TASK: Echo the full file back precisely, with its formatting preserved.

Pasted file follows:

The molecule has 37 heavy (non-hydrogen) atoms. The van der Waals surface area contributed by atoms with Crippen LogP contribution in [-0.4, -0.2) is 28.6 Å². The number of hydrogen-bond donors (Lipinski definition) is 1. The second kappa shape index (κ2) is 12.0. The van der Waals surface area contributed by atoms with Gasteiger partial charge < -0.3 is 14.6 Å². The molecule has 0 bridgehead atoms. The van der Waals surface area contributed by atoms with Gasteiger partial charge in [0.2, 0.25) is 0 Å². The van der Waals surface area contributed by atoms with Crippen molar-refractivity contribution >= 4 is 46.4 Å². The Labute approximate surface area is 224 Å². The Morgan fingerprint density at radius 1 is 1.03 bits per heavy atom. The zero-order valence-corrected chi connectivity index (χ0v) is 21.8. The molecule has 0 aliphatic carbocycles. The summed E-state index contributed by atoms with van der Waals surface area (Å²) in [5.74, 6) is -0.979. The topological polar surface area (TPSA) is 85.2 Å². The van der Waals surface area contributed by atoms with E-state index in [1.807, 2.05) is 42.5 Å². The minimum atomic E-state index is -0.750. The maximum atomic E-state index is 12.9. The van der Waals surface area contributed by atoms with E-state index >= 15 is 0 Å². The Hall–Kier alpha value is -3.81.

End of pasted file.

The molecule has 37 heavy (non-hydrogen) atoms. The van der Waals surface area contributed by atoms with Crippen LogP contribution in [-0.4, -0.2) is 28.6 Å². The number of hydrogen-bond donors (Lipinski definition) is 1. The second kappa shape index (κ2) is 12.0. The van der Waals surface area contributed by atoms with Gasteiger partial charge < -0.3 is 14.6 Å². The molecule has 0 bridgehead atoms. The van der Waals surface area contributed by atoms with Gasteiger partial charge in [0.2, 0.25) is 0 Å². The van der Waals surface area contributed by atoms with Crippen molar-refractivity contribution >= 4 is 46.4 Å². The Labute approximate surface area is 224 Å². The Morgan fingerprint density at radius 1 is 1.03 bits per heavy atom. The zero-order valence-corrected chi connectivity index (χ0v) is 21.8. The molecule has 0 aliphatic carbocycles. The summed E-state index contributed by atoms with van der Waals surface area (Å²) in [5.74, 6) is -0.979. The topological polar surface area (TPSA) is 85.2 Å². The van der Waals surface area contributed by atoms with E-state index in [1.807, 2.05) is 42.5 Å². The minimum atomic E-state index is -0.750. The maximum atomic E-state index is 12.9. The van der Waals surface area contributed by atoms with E-state index >= 15 is 0 Å². The Hall–Kier alpha value is -3.81.